Wellfield is the area which lies adjacent to Earsdon Road between West Monkseaton and Earsdon Village. Sometimes referred to as South Wellfield, the name was derived from Earsdon Well which stood in a field just a few yards north of the main entrance road to the present estate, and was once the main water source which supplied the residents of nearby Earsdon Village.
Between the 1700s and 1800s, much of the farmland surrounding Monkseaton Village was dotted with wells and springs, and the area upon which Wellfield Estate was built was no exception.
Old ordnance survey maps show the existence of pumps and wells in this area and there is still evidence of two small drainage channels or ‘burns’.
The first ‘burn’ drains eastwards from fields close to Earsdon Village and gently curves northwards where it is now culverted under Nelson Road in Wellfield, to re-emerge on the opposite side of Earsdon Road.
A second stream drains from fields at Shiremoor and Murton and runs parallel to Otterburn Avenue, most of which has likewise been culverted next to where the present housing now stands.
The existence of these ‘burns’ lend their name to the adjacent Wellfield streets – Burnbank Avenue, Thorneyburn Avenue and Otterburn Avenue.
Both of these ‘burns’ connect at a point where the new and inappropriately named housing estate of ‘West Park’ at North Wellfield is currently being built, before linking to the Briar Dene Burn near Hartley Lane, flowing eastwards and eventually draining into the sea.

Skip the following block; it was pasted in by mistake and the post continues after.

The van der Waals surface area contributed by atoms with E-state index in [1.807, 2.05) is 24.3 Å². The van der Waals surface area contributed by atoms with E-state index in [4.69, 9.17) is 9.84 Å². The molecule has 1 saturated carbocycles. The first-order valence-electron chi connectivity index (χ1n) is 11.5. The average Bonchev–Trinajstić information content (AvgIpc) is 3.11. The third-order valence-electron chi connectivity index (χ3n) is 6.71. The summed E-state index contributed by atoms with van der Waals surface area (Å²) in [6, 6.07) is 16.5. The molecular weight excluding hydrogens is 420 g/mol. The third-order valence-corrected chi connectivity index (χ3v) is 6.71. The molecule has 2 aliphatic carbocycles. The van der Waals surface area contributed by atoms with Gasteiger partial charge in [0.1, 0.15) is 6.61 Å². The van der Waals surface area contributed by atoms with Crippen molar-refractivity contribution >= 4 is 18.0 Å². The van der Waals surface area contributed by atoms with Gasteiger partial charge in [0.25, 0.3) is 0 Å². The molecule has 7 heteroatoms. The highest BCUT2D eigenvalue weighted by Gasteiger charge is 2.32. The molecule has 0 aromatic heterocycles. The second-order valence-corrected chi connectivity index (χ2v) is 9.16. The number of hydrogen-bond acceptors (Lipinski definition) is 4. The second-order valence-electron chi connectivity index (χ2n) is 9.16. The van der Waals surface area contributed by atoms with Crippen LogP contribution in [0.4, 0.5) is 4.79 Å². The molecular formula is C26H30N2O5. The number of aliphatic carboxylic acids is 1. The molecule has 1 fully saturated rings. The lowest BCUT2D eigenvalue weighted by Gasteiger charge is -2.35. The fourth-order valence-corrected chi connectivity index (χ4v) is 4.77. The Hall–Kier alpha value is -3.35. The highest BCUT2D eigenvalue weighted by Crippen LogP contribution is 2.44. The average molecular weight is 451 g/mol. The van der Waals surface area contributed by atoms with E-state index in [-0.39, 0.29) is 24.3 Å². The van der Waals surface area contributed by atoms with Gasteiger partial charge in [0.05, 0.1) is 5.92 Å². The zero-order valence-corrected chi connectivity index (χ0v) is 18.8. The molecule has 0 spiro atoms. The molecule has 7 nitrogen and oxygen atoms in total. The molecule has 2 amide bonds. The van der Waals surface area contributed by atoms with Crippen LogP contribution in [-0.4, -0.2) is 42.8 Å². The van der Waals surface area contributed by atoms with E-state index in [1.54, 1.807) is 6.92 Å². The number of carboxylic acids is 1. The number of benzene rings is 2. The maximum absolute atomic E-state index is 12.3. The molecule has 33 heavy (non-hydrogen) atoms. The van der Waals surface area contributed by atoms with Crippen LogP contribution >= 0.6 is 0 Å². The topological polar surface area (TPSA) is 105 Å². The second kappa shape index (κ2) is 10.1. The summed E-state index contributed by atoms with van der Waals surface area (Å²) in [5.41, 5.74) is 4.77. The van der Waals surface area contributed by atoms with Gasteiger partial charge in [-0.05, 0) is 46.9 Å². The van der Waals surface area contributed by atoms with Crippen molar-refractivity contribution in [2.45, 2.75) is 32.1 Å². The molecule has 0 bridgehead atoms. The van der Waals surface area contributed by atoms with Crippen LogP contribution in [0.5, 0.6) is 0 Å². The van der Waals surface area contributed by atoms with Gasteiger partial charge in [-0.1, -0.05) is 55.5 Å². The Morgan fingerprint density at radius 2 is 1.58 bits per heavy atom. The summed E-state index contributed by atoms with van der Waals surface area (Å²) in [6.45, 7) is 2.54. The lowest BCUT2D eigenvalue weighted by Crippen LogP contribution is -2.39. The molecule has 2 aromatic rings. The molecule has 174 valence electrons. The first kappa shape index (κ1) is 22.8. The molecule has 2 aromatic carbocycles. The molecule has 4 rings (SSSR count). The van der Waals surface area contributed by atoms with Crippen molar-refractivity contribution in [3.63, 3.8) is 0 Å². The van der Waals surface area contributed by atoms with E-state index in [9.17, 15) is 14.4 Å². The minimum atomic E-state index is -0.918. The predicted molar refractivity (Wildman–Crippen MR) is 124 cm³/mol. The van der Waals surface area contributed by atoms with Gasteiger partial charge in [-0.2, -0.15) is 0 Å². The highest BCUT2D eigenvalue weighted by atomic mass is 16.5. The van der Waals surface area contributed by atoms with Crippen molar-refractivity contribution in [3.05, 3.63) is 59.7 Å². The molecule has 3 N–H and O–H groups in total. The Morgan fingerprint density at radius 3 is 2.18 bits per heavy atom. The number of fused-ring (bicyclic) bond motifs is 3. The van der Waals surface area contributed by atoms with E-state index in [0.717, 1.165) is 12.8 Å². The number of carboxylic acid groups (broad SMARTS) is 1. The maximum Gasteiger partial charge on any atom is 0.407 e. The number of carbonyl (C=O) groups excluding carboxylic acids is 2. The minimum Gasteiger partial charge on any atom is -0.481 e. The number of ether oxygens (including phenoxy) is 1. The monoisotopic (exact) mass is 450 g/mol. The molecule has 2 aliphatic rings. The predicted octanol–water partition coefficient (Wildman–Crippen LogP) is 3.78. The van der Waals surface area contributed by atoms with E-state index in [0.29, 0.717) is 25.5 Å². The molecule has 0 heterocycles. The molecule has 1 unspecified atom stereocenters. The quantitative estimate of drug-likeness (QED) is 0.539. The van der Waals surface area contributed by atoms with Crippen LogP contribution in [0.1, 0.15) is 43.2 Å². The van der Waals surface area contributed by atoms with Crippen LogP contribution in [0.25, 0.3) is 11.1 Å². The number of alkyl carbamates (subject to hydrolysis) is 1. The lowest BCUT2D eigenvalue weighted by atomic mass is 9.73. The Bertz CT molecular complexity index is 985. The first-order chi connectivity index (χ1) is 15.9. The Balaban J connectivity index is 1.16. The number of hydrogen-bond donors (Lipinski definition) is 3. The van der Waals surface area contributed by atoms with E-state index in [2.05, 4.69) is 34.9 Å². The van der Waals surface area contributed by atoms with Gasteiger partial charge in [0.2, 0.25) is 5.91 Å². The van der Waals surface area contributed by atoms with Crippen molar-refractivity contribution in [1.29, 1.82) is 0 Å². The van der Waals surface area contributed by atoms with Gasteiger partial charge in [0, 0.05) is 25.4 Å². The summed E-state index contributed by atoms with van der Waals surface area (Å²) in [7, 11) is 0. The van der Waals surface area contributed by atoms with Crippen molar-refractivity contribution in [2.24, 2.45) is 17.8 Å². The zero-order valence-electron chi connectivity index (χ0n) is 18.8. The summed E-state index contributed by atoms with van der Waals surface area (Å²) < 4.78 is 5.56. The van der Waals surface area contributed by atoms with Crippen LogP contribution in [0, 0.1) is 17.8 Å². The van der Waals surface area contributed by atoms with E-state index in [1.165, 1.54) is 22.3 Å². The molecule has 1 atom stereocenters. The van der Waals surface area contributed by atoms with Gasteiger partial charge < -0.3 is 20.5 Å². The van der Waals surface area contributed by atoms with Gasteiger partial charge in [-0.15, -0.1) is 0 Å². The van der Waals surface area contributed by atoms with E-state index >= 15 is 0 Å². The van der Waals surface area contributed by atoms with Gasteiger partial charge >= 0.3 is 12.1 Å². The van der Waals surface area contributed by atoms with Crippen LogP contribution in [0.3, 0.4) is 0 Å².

Wellfield itself is now a residential suburb which was laid out and built between the 1920s and the 1950s. The older properties are situated closer to Earsdon Village and the newer ones are closer to West Monkseaton.
Prior to construction of the present dual carriageway, the main road connecting West Monkseaton and Earsdon ran immediately in front of the houses on Hesleyside Road and Monkseaton Road.
Apart from residential housing, the estate also incorporates two schools, a children’s playing field area, and, until fairly recent years, also had a Post Office, a Co-operative store, a General Dealers and a Hairdresser’s shop, all of which have now closed and been converted into private dwelling houses.
The oldest building at Wellfield is probably the house which stands on the corner of Monkseaton Road, near the junction with Hesleyside Road as seen in the foreground of the photograph above.
The grounds of this house have a sunken garden which has been identified as part of a small quarry on the 1895 Ordnance Survey map.
by Charlie Steel © 2014
His published books include ‘Monkseaton Village’ Vols 1 & 2, and ‘North Shields Public Houses, Inns & Taverns’ Parts 1 & 2, all of which are available from most local booksellers.